Are you smarter than a StuBo member? Student theories amp up Surprise Day hype


Once the third quarter of the school year starts, there’s only one thing on the majority of the student body’s mind: Surprise Day. Simply uttering these two little words in the hallway can spark comments and rumors that circulate throughout the school in a matter of minutes.

“I thinks its gonna be next Wednesday [March 2] because I heard someone talk about it, and they said it has to be before Spring Break … Most teachers give tests Thursdays and Fridays, so Wednesdays are perfect,” senior Maddie Duncan said.

The date of the annual event is determined by the Administration and coordinated by members of Student Board. While many teachers may claim to know the date of Surprise Day, only those involved in the Administration or Student Board are aware of the actual date. This knowledge of coveted information puts many of these people under constant scrutiny.

This is freshman Cori Johnson’s first year on Student Board and first experience with the infamous Surprise Day cross examination.

“When everybody thought the 19th [of February] was Surprise Day, in the fifth block my whole class called me ‘it’ because they were so mad that it wasn’t Surprise Day, and they [were pretending] I wasn’t there. There was a girl who stared at me for five minutes straight asking ‘When is it?’ over and over again,” Johnson said.

As a Student Board member, it is Johnson’s responsibility to make sure Surprise Day runs smoothly. Her roles differ from cotton candy moderator to gym supervisor. Freshman, sophomore, and junior Student Board members take turns working shifts, while senior members are allowed to enjoy their final Surprise Day.

Perhaps the most surprising thing about Johnson’s classmates’ intensity is that they have not yet experienced Surprise Day for themselves. “They have no idea what to expect, but I’m really excited that the freshmen are getting so in to it,” Johnson said.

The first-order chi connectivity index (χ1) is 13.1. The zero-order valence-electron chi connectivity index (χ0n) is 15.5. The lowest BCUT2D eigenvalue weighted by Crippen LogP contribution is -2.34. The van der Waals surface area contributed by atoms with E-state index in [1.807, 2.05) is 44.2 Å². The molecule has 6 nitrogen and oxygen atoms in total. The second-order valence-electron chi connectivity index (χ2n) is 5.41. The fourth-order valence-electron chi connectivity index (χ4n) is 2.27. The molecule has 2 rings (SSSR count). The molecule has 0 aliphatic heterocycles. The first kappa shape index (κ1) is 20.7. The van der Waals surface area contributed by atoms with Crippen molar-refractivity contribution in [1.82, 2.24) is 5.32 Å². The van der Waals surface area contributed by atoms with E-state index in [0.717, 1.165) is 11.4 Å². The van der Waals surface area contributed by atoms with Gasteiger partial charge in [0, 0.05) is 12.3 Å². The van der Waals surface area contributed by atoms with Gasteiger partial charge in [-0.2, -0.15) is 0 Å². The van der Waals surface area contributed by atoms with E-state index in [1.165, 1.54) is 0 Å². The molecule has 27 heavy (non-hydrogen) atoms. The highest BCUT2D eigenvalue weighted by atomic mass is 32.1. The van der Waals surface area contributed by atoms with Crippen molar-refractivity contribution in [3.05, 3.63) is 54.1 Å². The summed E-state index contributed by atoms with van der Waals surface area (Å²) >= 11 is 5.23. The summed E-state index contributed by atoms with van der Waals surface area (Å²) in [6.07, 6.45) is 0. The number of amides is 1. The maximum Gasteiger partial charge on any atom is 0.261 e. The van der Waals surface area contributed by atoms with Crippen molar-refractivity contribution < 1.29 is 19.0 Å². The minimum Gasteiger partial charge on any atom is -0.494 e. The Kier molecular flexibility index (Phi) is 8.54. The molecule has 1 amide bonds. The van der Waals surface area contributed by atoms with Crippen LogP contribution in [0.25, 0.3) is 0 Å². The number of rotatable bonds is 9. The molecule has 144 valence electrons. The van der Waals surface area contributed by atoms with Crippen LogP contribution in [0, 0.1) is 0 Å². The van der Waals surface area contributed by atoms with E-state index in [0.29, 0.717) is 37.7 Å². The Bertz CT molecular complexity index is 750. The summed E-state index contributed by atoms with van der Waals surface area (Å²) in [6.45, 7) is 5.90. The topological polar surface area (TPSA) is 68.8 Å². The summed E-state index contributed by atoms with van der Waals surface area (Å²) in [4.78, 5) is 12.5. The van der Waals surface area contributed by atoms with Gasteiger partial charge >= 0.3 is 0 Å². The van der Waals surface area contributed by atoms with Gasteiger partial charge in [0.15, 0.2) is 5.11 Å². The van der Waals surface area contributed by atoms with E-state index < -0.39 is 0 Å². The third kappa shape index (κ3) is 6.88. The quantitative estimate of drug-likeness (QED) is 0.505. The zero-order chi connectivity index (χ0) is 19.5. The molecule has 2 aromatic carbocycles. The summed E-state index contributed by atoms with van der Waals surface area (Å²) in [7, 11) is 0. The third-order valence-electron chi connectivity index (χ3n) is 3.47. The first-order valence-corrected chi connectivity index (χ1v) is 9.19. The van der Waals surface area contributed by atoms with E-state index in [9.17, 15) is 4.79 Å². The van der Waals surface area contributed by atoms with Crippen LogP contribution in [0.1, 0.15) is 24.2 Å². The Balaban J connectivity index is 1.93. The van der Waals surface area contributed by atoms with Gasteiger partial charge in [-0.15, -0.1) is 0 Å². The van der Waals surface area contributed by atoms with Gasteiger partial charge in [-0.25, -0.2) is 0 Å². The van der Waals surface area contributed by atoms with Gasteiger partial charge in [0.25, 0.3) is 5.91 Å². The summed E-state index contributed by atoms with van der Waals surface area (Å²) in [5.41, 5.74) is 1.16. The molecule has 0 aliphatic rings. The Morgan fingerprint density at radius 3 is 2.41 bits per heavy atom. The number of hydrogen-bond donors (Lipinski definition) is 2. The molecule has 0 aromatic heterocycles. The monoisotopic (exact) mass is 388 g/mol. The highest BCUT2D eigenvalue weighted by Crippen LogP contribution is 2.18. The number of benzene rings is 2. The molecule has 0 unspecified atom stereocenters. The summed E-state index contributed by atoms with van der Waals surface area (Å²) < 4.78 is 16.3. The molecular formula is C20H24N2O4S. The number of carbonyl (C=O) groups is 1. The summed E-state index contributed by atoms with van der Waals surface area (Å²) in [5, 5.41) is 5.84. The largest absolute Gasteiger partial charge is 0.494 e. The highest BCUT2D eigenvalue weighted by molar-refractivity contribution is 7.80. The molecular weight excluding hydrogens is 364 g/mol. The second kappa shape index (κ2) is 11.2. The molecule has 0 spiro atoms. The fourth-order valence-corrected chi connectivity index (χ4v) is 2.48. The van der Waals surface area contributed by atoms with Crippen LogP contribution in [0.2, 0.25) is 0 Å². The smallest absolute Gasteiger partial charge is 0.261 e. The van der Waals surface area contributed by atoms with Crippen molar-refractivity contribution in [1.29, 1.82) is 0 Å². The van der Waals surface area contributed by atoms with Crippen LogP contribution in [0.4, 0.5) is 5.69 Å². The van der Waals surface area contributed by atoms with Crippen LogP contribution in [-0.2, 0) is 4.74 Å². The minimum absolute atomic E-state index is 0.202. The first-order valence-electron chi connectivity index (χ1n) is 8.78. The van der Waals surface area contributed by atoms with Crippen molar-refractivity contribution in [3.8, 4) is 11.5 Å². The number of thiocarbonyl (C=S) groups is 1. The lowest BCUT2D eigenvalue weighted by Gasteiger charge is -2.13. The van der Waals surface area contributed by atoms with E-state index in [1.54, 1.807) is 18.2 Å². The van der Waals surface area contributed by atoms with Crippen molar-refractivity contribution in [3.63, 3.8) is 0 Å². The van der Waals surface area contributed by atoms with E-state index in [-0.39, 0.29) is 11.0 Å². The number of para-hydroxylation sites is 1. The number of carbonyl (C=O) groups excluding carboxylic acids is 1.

Mrs. Lori Spanbauer’s Block D Theology II class is comprised of sophomores anxiously awaiting the arrival of their second ever Surprise Day. These students often hypothesize and record their Surprise Day theories on the dry erase board before class begins.

surprise day

Whiteboard wonders: Katherine Martin ’18 and Rayna Bartling ’18 scribble Surprise Day suspicion notes on Mrs. Lori Spanbauer’s whiteboard in block D. The girls were feeling antsy due to the Surprise Day anticipation heating up. Photo courtesy of Rayna Bartling.

Spanbauer considered sophomore Rayna Bartling to be a “ringleader” of these brainstorm sessions. “We walk in and pull our resources together and get everyone to say what is going on,” Bartling said.

Her theories usually revolve around uncharacteristic behavior of Student Board members or strange occurrences around the school. “A weird smell in Soph Hall will arouse a lot of suspicion,” Bartling said.

For junior Annika Zimmerman, the mystery surrounding Surprise Day is one of the best parts. “Not knowing [the date] makes people curious and the idea of a surprise is exciting,” Zimmerman said.

Occasionally, students can guess it is Surprise Day just before the reveal. An unusual announcement or unexpected pep rally are often precursors to the highly anticipated announcement. “Freshman year, as soon as the announcement started, I knew, but all other times it has been a surprise,” Zimmerman said.

This will be senior Maddie Duncan’s fourth and final Surprise Day, and Duncan is very familiar with various theories surrounding it. “People see if anything is going on, and they also listen to announcements that week and base it off that. Also, they check out what StuBo people are wearing, like tennis shoes or a shirt under their polo,” Duncan said.

Every year there is some worry about the hype around Surprise Day overshadowing the actual event, but Duncan has always been surprised, especially last year.

One of the reasons students love Surprise Day so much is that it breaks up the monotony that often occurs during the last semester of the school year. “The long winter months make me so bored, and Surprise Day is something I can look forward to,” Bartling said.

Surprise Day without secrecy is like April without Field Day. Without the hype and excitement leading up to it, the concept of getting your face painted and racing your best friend through an in atable obstacle course is not as thrilling. Despite the ambiguity surrounding Surprise Day, there is one thing that students can count on: expecting the unexpected.

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